So Much For The City
Beach Boys with a Guiness twist, an endearing concept, but poor in practice. Such is the Thrills’ contrived magnetism. To wit, there is the pall of an impending genre, that of ‘Trivial Pursuit Rock.’ A few Irish lads and their chipper melodies do not bear with them the surety of another Pet Sounds, and yet Conor Deasy and his bandmates seem to fancy themselves as a load of Brian Wilsons.
As follow-ups go, Let’s Bottle Bohemia is more a complement or supplement than any stretch of what critics imagine to be advancement in means, artifice, or execution. Answering the ‘what if?’ of how to supplant their debut — So Much for the City — with a finger painting of a sophomore album, the Thrills’ tunes persist in their own way; brittle and crude for all except those whose musical je ne sais quoi is that of a pre-kindergarten bottle-feeder.
Being lionized in print has only encouraged said Thrills’ amnesia as it relates to pop music’s unruly development, so much so that the luck of these Irishmen (and your tolerance for their work product) is contingent upon a concurrent need for the rhetoric of yesteryear. Tracks cut close to the mold of “What Happened to Corey Haim?” and remain in-laws of Mork (from Ork) and the Endless Summer: Too easy to like.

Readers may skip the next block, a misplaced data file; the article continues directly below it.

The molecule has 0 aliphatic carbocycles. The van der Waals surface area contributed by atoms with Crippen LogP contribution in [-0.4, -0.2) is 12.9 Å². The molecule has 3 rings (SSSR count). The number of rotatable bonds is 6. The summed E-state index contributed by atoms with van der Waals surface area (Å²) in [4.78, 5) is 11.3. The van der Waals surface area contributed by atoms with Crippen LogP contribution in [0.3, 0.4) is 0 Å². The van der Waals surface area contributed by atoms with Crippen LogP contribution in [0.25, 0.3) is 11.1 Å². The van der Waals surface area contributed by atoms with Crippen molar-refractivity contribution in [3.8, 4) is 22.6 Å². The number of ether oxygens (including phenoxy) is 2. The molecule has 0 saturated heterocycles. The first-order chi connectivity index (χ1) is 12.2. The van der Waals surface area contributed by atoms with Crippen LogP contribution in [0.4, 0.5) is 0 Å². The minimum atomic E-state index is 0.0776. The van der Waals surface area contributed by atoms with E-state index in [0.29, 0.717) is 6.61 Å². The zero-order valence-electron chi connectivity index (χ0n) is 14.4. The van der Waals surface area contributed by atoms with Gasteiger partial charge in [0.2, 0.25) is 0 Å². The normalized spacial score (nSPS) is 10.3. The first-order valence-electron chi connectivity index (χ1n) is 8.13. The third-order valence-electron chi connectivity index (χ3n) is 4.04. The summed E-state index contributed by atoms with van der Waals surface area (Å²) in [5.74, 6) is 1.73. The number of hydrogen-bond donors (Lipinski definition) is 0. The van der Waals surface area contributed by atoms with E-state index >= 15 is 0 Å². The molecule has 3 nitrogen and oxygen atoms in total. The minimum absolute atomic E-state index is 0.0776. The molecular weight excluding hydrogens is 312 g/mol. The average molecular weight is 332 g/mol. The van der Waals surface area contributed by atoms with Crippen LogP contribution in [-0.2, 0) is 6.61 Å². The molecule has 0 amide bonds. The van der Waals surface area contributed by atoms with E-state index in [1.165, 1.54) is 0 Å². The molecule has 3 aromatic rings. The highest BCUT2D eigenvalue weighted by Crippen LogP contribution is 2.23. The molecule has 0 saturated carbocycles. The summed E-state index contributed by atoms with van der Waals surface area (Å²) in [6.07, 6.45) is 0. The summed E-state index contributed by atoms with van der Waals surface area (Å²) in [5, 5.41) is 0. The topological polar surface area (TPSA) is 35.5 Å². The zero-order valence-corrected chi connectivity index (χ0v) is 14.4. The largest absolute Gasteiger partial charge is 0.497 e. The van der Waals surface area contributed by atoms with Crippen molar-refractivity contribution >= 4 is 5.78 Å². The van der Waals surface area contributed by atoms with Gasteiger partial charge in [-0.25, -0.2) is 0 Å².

Congeniality is akin to a drunken steward insofar as both are enjoyable up to a tipping point that, once reached, begs the conclusion that everything is going down with the ship. There is an album-in-album effect, or dÃ©jÃ vu, reached within Let’s Bottle Bohemia, which is amazing. Thievery Corporation inspires the same phenomenon wherein the ears are no longer charmed once one leaves the elevator again and the innocuous soundtrack to the preceding ride can no longer be heard or remembered clearly.
As sensual experiences go, a Thrills record can be likened to a one-night stand: In one ear and out the other. Thanks are due to the passing of lowered expectations.
Put more charitably, any forthcoming release by the Thrills may be posited as a Westminster Kennel Club exposition should be, and that is as a drawn-out affair featuring none but those known for being experts at performing their one trick.
Colloquially, the Thrills — Ben Carrigan, PÃ¡draic McMahon, Kevin Horan, Daniel Ryan, and Deasy — have built a transitory, ephemeral bridge of substandard musicianship and set it afire over the course of their still-brief career, though they and their audience have been dull to the stench of the band’s ’60s-revival put-on scene evaporating beneath themselves.
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